Ocean City Seeks Dismissal In Second Cell Tower Lawsuit

OCEAN CITY – For the second time in roughly six months, a private-sector telecommunications company has filed suit against Ocean City’s denial of the installation of small-cell towers in residential communities, and for the second time the town has filed a motion to dismiss the case.

In July, private-sector wireless communications company Crown Castle filed a civil suit in U.S. District Court challenging the Town of Ocean City’s denial of the installation of three small-cell towers in the north end of town. The town’s motion to dismiss that case was later denied by a federal judge.

In early December, Crown Castle filed a similar suit against Ocean City challenging the denial of three other small-cell towers in the Mobile Home (MH) zoning district in the Montego Bay community after a spirited public hearing in October. Two weeks ago, the town filed a formal answer to that second complaint, asserting it should be dismissed. Last Monday, a federal judge approved a motion to consolidate the two cases in the interest of judicial expedition after the two parties consented to the consolidation.

For the record, Crown Castle installs small-cell towers around the resort and contracts with wireless providers such as Verizon and Sprint, for example, to provide the hardware. Last June, the Mayor and Council had before them a request from Crown Castle to install three small-cell towers in residential neighborhoods in the north end of town at Old Landing Road, Bering Road and Marlin Drive.

After considerable discussion, the council voted 4-3 to tacitly deny Crown Castle’s request for the three identified locations in the north-end residential, or R-1, communities. Crown Castle responded by filing suit in federal court challenging the town’s denial for those three locations. Ocean City filed a motion to dismiss that case, a motion that was ultimately denied.

After the town denied three more applications from Crown Castle for small-cell towers in the MH zoning district in Montego Bay in October, the telecommunications company filed a second complaint in federal court in December, again challenging the town’s denial. Earlier this month, the town, through its attorneys, filed a formal answer to the second suit, seeking its dismissal.

In its second suit challenging the town’s denial of the three Montego Bay locations, Crown Castle asserts it has established a need for the small-cell towers to improve and enhance wireless service in the residential community.

“This case involves Ocean City’s unlawful denial of Crown Castle’s applications to install telecommunications services equipment in the public rights-of-way on three new street light poles in an area of the town-zoned Mobile Home Residential (MH),” the complaint reads. “Crown Castle has attempted to work cooperatively with the town for several years to obtain approval for Crown Castle to deploy necessary advanced telecommunications facilities to serve residential areas of the town. Indeed, Crown Castle has identified a specific need for wireless service in the area around the proposed three MH nodes, and made numerous proposals and attempts to remedy that need.”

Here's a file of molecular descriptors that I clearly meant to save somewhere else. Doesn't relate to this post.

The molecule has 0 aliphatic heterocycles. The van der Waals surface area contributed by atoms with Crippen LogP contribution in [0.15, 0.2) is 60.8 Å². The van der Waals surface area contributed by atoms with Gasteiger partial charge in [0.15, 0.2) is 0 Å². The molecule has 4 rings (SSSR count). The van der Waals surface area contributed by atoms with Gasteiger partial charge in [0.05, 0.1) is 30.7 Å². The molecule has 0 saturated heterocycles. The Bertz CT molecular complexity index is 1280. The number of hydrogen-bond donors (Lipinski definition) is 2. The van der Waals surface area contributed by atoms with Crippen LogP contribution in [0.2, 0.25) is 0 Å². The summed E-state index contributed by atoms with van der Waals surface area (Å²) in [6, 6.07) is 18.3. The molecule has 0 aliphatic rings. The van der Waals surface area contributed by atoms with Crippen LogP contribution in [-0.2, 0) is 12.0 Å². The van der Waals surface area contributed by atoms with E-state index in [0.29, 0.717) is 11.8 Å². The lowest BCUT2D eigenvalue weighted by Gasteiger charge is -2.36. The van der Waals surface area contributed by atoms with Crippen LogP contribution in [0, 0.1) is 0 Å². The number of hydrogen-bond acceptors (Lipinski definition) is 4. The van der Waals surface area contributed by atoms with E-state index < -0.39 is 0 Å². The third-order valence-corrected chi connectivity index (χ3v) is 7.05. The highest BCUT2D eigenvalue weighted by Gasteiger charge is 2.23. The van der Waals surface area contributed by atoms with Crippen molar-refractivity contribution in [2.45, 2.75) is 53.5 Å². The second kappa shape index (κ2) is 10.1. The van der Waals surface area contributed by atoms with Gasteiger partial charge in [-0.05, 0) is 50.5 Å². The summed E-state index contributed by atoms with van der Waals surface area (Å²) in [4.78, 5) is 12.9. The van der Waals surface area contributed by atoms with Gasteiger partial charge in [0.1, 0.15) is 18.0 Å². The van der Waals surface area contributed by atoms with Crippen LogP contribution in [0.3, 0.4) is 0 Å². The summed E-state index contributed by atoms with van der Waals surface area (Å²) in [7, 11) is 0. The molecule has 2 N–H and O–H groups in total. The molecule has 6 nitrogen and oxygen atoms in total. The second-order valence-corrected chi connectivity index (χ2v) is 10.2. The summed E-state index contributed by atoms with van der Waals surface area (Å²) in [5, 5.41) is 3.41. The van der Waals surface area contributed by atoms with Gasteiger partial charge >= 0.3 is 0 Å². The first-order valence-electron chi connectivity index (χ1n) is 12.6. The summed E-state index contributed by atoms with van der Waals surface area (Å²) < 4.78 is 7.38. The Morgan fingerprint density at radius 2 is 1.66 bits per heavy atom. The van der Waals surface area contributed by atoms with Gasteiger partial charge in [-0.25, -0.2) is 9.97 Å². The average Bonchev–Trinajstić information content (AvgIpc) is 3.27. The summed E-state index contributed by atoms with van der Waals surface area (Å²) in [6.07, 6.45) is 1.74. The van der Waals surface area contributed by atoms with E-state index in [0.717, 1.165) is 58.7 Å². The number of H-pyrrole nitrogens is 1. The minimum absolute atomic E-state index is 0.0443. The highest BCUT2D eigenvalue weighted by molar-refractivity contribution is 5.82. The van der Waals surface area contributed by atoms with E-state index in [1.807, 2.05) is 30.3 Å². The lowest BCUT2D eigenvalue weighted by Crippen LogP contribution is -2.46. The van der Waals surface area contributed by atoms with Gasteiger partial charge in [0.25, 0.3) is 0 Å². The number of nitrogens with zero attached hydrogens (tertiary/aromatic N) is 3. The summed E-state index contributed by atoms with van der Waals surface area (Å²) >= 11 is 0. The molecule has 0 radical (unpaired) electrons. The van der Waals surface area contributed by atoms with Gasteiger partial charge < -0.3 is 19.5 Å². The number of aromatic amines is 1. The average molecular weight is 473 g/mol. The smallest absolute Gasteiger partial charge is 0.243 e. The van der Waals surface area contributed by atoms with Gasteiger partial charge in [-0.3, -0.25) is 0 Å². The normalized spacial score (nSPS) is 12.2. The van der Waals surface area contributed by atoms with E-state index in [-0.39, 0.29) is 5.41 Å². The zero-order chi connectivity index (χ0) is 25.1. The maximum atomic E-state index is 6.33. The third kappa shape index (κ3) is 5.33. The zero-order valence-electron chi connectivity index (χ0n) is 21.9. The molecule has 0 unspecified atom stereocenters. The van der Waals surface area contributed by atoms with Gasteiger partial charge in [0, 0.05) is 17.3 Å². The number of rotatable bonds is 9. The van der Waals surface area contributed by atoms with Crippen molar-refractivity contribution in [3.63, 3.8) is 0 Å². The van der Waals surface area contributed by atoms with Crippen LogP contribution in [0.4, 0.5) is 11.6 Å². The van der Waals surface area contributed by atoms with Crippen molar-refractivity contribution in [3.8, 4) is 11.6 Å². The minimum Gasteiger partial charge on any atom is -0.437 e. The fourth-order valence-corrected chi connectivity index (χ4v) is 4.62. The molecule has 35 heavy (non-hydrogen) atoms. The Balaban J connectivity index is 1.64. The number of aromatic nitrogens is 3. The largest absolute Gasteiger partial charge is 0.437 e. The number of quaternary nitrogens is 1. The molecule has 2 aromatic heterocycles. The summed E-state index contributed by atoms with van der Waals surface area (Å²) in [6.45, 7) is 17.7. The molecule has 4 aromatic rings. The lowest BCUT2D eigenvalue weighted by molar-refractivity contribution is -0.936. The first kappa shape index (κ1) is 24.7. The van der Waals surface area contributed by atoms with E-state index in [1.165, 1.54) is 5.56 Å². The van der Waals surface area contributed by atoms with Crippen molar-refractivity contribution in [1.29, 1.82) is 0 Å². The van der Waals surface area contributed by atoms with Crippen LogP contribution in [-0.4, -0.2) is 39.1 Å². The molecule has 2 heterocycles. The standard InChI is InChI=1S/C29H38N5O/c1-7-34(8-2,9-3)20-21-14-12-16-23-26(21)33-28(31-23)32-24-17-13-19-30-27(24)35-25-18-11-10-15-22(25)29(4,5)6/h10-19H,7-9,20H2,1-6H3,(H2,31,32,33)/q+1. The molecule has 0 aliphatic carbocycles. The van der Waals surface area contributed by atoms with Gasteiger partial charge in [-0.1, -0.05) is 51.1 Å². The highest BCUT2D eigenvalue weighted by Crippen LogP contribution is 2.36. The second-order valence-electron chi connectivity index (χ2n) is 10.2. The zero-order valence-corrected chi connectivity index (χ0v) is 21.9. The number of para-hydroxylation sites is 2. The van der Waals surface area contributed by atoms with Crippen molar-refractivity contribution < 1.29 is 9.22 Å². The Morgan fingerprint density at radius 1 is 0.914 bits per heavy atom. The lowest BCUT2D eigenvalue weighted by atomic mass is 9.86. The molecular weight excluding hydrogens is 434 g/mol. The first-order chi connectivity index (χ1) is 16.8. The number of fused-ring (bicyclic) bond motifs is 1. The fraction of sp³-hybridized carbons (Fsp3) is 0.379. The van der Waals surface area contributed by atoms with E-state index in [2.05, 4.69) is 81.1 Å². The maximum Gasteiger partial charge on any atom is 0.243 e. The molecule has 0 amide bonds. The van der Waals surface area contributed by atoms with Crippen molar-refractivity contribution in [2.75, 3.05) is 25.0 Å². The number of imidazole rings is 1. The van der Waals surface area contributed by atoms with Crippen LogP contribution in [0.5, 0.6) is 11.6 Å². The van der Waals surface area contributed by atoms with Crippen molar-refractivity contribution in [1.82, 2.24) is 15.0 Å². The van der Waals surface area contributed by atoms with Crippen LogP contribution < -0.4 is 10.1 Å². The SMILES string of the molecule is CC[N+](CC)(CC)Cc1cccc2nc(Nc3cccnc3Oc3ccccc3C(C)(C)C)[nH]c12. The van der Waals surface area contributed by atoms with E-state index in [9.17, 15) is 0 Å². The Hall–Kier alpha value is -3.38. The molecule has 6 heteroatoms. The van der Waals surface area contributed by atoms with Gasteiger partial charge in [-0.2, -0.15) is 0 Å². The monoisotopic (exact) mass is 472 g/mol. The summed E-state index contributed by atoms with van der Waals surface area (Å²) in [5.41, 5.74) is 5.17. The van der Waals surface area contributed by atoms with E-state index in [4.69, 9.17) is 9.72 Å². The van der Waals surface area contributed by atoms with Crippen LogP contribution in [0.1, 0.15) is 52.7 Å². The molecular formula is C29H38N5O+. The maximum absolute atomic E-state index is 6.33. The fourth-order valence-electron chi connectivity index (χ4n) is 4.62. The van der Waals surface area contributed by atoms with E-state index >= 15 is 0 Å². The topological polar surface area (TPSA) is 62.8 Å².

Crown Castle’s second complaint seeks a declaration and judgment that the town’s actions are in violation of the company’s agreement with Ocean City and an order requiring the town to grant the company’s applications to install the three nodes in the MH zoning district.

“The town’s denial was not supported by substantial evidence contained in the written record and the denial effectively prohibits the provision of telecommunications services and personal wireless services in the vicinity of the proposed three MH nodes,” the complaint reads. “Ultimately, the town’s denial is unreasonable and unjustified, and, therefore, the town unreasonably withheld its approval in breach of the right-of-way use agreement between the parties.”

However, in its formal answer to the second suit, the town asserts it has the authority under Federal Communications Commission (FCC) rules to deny the three requested towers in Montego Bay for aesthetic reasons.

“In areas of the MH zoning district adjacent to where Crown Castle sought to place the facilities, there are no above-ground utilities in the rights-of-way,” the answer reads. “Each of the homes has a decorative light post on private property in the front yard. Crown Castle proposed to install facilities in the rights-of-way on structures that are significantly larger and bulkier than the decorative light posts, and higher than the highest building in the area. It effectively demanded special treatment as compared to other utilities using the rights-of-way.”

The town’s formal answer asserts Crown Castle has not established a need for the three requested towers in Montego Bay.

“An expert hired by the city reviewed the data and concluded that it did not demonstrate a need for the facilities,” the answer reads. “His report was not contested, either before or at the public hearing on the applications. The town issued a written decision in the form of a resolution, denying the applications based on the record of the proceedings on the application. On the record presented, the town was not required to approve the facilities.”

About The Author: Shawn Soper

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Shawn Soper has been with The Dispatch since 2000. He began as a staff writer covering various local government beats and general stories. His current positions include managing editor and sports editor. Growing up in Baltimore before moving to Ocean City full time three decades ago, Soper graduated from Loch Raven High School in 1981 and from Towson University in 1985 with degrees in mass communications with a journalism concentration and history.